I walked out of her house on September 1st and her life returned to how it had been before she ever met me—but for five years past and the specter of Niland still haunting our common pathways. Very soon that specter will be gone, and she can be free of being purposefully furtive, evasive, avoiding the places I might show up, not “seeing” me when I’m there.

She wounded me, and has found a way to twist the knife. She knows how much this causes me despair. I doubt it makes her happy.

Moving will be my healing. I sacrifice much leaving the life I have created here, but good friends will remain good friends, and new places and people will come to replace the old ones. She cannot take these things away from me. She took one kind of life away from me, but not my actual, as-lived way of being who I am. I realize I am more who I am without her. I had hoped to be more of who I am with her.

In two weeks it will be Christmas, a holiday my wife hates on so many levels, and did everything within the limits of family acceptability to ignore. She permitted a celebration, one dinner, with our children and sometimes a friend. She very reluctantly participated in gift giving. She disliked that I enjoyed Christmas, enjoyed giving gifts. Among the reasons she gave to end our marriage was that I spent money on Christmas gifts for her, and my sons, when I was otherwise short on contributions. I think my wife did try to make the holiday acceptable–she liked giving us experiences instead of things–but at base Christmas was a bone that stuck in her throat. And she resented it.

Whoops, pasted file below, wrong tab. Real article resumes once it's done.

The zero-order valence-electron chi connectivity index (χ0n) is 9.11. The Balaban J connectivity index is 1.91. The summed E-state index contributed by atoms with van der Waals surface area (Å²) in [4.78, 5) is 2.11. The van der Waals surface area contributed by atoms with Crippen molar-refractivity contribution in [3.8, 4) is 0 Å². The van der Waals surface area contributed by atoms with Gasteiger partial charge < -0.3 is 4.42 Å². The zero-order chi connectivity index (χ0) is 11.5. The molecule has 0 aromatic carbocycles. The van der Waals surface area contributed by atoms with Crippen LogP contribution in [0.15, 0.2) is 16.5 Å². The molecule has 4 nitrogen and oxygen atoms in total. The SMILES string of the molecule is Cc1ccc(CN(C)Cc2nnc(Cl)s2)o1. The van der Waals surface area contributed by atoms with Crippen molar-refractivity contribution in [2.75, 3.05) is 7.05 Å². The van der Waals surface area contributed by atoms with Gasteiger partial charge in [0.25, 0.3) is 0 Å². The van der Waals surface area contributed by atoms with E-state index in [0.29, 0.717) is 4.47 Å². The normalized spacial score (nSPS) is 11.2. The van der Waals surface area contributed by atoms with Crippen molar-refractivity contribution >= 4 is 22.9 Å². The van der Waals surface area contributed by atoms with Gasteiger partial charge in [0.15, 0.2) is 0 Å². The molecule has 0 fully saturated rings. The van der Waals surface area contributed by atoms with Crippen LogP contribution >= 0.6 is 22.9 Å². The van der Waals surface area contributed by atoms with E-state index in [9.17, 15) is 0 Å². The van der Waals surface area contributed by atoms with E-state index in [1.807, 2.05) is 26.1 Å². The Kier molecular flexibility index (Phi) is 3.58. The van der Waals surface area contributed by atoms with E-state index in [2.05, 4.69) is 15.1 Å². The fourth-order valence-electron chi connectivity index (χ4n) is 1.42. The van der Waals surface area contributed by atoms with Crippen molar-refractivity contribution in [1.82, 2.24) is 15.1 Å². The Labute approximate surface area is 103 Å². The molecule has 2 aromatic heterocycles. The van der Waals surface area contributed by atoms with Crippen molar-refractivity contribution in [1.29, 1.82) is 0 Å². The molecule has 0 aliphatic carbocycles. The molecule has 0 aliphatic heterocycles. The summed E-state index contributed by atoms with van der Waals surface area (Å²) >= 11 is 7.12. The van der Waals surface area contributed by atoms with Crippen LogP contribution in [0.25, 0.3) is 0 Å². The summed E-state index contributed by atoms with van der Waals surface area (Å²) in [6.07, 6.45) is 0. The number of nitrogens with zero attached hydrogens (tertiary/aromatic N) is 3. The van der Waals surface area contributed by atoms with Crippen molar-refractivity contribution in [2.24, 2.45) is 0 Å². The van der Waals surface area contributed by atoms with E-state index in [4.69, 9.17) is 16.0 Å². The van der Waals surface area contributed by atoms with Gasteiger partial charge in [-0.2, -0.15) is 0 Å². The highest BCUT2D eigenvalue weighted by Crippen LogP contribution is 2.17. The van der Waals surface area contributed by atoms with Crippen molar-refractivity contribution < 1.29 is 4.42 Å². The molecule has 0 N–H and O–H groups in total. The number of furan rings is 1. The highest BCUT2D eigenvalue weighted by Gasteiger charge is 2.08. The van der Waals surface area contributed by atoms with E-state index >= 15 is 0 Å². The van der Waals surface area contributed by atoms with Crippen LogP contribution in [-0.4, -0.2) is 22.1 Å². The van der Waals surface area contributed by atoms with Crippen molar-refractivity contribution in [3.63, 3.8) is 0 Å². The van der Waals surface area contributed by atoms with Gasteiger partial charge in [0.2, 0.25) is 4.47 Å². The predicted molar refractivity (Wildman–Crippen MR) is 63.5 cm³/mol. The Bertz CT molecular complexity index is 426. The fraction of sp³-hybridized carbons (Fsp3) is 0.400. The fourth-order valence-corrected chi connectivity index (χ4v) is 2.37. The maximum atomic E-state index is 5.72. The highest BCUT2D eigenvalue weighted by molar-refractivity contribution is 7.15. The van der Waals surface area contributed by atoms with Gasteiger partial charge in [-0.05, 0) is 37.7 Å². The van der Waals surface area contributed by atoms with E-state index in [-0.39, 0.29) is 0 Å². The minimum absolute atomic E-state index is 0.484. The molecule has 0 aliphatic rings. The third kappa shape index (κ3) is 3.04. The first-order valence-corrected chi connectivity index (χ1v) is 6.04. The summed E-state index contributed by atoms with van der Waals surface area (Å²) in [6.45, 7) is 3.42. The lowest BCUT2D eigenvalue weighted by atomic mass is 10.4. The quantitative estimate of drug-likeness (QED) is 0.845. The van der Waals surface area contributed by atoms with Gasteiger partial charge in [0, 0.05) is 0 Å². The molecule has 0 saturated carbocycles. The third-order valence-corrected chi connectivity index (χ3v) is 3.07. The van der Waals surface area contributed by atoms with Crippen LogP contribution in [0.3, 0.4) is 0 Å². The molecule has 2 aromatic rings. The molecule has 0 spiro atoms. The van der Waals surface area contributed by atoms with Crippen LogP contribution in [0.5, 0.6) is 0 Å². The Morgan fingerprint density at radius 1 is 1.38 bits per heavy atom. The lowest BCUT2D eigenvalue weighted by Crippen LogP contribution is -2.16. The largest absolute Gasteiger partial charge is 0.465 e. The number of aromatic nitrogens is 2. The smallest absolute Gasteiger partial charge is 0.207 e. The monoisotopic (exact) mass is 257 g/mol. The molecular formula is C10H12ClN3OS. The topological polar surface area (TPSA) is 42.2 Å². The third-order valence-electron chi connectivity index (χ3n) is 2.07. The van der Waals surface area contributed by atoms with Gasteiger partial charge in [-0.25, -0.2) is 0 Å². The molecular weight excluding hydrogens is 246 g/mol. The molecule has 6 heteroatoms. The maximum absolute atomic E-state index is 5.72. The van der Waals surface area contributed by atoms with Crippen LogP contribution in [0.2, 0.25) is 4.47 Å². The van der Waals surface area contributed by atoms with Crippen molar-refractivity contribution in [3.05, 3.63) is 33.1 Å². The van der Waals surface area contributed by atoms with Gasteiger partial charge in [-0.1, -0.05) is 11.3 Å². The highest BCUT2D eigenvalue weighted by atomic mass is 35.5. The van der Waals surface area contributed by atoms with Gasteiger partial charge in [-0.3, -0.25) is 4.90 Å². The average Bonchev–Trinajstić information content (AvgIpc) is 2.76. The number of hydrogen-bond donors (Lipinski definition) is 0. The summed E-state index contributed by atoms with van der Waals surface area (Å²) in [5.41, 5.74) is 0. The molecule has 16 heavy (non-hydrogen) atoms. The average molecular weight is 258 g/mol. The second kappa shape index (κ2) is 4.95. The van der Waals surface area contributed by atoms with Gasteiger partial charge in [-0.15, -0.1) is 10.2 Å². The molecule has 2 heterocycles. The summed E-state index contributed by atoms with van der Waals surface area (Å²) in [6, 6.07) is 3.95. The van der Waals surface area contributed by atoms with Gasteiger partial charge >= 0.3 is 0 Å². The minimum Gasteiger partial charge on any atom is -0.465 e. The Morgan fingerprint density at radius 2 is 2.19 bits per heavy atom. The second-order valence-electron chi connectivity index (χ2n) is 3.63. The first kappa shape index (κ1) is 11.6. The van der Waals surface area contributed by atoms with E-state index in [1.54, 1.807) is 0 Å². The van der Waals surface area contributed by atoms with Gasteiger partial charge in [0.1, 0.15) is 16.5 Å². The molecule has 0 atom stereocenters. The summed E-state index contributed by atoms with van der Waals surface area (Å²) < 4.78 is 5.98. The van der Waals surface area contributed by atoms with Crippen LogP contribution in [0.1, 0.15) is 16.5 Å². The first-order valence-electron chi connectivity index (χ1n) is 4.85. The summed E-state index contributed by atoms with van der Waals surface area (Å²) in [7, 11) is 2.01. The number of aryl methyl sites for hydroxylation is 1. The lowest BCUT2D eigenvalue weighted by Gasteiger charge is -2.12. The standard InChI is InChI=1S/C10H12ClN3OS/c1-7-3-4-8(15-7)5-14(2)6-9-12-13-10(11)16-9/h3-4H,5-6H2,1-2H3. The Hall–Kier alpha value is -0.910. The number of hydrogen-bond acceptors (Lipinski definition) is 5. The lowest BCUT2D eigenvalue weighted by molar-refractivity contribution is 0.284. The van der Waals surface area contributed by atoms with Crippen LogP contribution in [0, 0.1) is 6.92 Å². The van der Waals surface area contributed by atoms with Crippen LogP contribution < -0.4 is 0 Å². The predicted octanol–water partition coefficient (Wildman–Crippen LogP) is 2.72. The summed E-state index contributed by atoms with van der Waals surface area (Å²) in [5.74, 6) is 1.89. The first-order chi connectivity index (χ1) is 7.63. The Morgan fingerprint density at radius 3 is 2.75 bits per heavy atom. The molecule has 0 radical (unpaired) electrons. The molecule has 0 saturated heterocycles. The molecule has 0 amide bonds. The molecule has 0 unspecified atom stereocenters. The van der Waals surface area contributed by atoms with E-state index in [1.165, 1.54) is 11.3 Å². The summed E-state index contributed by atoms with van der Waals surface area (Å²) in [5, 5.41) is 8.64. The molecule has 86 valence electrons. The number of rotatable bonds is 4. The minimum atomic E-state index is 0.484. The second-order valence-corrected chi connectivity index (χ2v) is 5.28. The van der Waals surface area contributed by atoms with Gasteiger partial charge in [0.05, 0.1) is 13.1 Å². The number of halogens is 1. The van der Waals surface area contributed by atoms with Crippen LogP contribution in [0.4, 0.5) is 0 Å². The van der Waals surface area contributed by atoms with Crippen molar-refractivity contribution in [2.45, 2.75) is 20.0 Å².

Will Christmas come this year to her with any memories of our Christmas dinners past, when together with our children and friends we feasted on the elaborate labor of love dinner I prepared, setting the table with all the “good” china and silver, an orchestrated holiday meal meant to surpass the year before? Did she enjoy those times, or see them as an obligation she couldn’t avoid? I know she saw my enthusiasm as an indulgence, something to endure rather than be delighted.

This being Christmas I end this very last piece I will ever write about my marriage to this woman, a marriage I do not regret but for all the things I failed to see, with my sadness over one Christmas gift delivered a year late. It was promised, and after much trial and a lot of error, finally accomplished. I know it was received, opened, and the packaging discarded. Yet when I asked whether this package had been received, more than a week after it was delivered and verified by the PO, I was told no. I don’t know why she would lie to me.

It’s unfathomable, and sad. It tells me something I don’t want to know.

Time to move, move on. Onward and upward!